Golden Pothos Plant Care: Devil’s Ivy Growing Guide

If you’re a beginning gardener looking to start your houseplant care journey, an easy plant to start with is Golden Pothos.  They’re low maintenance and one of the most popular houseplants, so you won’t have trouble finding them at your local garden center or nursery. Learn about Golden Pothos plant care and how to keep this trailing plant healthy and happy.

I started my horticultural career in the interior landscaping trade. Golden Pothos plants were among the most popular plants to add greenery to offices, lobbies, hotels, banks, airports, and malls. They would instantly add beauty to the environment with their lush, trailing vines.  

Does anyone remember the Hyatt hotel atriums with their floors upon floors of hanging plants? Those were Golden Pothos (at least at the one in Cambridge, MA), and I maintained them for a year. I got my fill of pothos!

Besides being one of the easiest houseplants to maintain, they’re easy to find, and buying one will barely put a dent in your wallet. You can buy a beautiful trailing Pothos in a 6″ pot with long stems for around $20. Plus, they add a lush tropical vibe to your home.

Golden Pothos plant care doesn’t require much fuss. These plants are incredibly hardy and can survive with minimal care and attention, making them an ideal choice for those who don’t have a green thumb. If you’re new to the world of indoor plants, by all means, give this one a go, and you’ll feel your thumbs getting greener!

Botanic name: Epipremnum aureum  Common name: Pothos, Devil’s Ivy

Golden Pothos Plant Traits

Golden pothos sits atop a bookcase text reads golden pothos plant care

How to Use Golden Pothos

Pothos are trailing plants and are great to use in a hanging container. I have my Golden Pothos in a ceramic pot (it’s still in the grow pot) that sits atop my bookcase and trails down two sides and across the floor. The trails are over 10′ long and make for an eye-catching feature when you walk in the front door.

Used at the base of a floor plant in a large container, Pothos look good and do well as under plantings. They disguise a grow pot beautifully, so consider them an alternative to moss! 

This plant loves to have its trails dangling, so don’t be afraid to hang your Pothos if you’d like it to trail down gracefully.

I’ve also seen them growing upright over hoops, on a tall piece of wood or bark, on trellises, attached to walls and moss poles, and in dish gardens and living walls.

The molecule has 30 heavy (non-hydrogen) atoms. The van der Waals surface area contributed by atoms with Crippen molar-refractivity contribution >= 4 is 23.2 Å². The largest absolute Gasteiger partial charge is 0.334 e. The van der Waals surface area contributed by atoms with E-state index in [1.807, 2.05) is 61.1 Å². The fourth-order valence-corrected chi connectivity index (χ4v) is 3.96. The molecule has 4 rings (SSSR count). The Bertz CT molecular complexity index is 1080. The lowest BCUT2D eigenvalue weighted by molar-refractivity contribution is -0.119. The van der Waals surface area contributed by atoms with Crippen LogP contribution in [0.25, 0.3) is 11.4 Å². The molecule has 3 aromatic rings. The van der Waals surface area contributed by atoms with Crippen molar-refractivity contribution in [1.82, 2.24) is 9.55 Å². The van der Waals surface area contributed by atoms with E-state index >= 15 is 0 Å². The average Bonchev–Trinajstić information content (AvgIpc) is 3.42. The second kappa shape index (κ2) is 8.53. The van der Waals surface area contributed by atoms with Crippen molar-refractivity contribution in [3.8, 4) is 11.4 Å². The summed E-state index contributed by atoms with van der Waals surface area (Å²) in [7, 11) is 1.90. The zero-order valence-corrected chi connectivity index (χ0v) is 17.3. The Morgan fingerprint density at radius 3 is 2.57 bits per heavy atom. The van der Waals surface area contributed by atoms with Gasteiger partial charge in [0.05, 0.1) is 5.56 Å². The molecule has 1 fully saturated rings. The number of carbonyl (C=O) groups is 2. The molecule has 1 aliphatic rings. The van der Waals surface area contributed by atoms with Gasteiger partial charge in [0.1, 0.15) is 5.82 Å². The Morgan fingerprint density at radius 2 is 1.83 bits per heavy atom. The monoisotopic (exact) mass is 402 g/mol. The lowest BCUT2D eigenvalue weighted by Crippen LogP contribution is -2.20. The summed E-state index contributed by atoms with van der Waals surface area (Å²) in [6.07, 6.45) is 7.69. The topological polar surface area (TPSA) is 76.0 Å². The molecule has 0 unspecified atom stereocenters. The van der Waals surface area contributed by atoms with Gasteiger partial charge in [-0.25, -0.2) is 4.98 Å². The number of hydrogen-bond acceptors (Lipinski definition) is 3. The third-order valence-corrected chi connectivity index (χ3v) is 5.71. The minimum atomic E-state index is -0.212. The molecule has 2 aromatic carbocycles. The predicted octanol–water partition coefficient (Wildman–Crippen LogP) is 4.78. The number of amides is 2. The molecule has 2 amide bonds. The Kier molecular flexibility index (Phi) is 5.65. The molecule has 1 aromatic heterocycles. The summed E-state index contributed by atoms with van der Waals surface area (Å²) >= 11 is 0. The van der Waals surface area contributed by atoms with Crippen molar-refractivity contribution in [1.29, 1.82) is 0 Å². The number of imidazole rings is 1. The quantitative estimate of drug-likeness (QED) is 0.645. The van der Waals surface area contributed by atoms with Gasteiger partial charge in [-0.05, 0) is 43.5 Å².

You can buy them in 4, 6, 8, and 10″ grow pots. The 6 – 10″ pots often have hangers attached. They’re easy to snap off if you wish to remove them. 

Growth Rate

Pothos are moderate to fast growers indoors, especially in warm temperatures. Growth in the winter slows down for most houseplants; don’t be surprised if you’re not seeing any growth in the cooler months. 

Pothos growing in low light conditions will also have a slower growth rate. If you have the space for it to grow in higher light, take advantage of it and get some faster growth. Plus, the plant will look better!

How Long Does A Pothos Grow?

In their native environments, they climb up trees and reach 60′. That’s why they’re considered invasive, hard to eliminate, and have earned another common name: Devil’s Ivy. Fortunately, we don’t have to worry about this in our homes!

My Golden Pothos is over 10′ long. I have it atop a tall bookcase, and the trails extend well past the height of the shelf and are draped on the floor of my living area. 

Marble Queen pothos leaves with white and green coloring.
Pothos Snow Queen
Nell Foster holds a Neon Pothos outdoors in decorative plant pot.
Neon Pothos
Woman in blue dress holds a pothos n joy outdoors.
Pothos Njoy

Pothos Varieties

So many! These are the ones that I’ve seen: Golden Pothos, Marble Queen Pothos, Jade Pothos, Neon Pothos, Pothos NJoy, Glacier Pothos, Pothos Snow Queen, Jessenia Pothos, Blue Pothos, Silver or Satin Pothos. The Silver Pothos is a different genus but is commonly grouped in with the Pothos of its common name.

Growers in different parts of the country, mainly in Florida, California, Texas, and Hawaii, grow different Pothos plants, so you may be unable to find all these. Golden Pothos, Marble Queen Pothos, Neon Pothos, and Jade Pothos (this one is solid green) are the most commonly sold. All have heart-shaped leaves.

Golden Pothos Plant Care And Growing Guide

Golden Pothos Light Requirements 

Generally, it grows best in medium to high bright light. Moderate light (bright indirect light) is the sweet spot for growing a Golden Pothos plant.

They won’t grow much in low-light conditions and begin to look leggy and sparse. Just remember, low light isn’t no light. A Golden Pothos (and the other variegated types) will lose variegation and revert to solid green in low light conditions. 

High light is fine for a Golden Pothos, as long as it’s at least 8-10′ away from a west or south-facing window. They can burn in direct, hot sunlight. Growing in indirect sunlight is fine.

Mine grows atop a bookcase next to a north-facing picture window. There are windows across the room. I live in sunny Tucson, AZ, so it gets plenty of indirect light all day.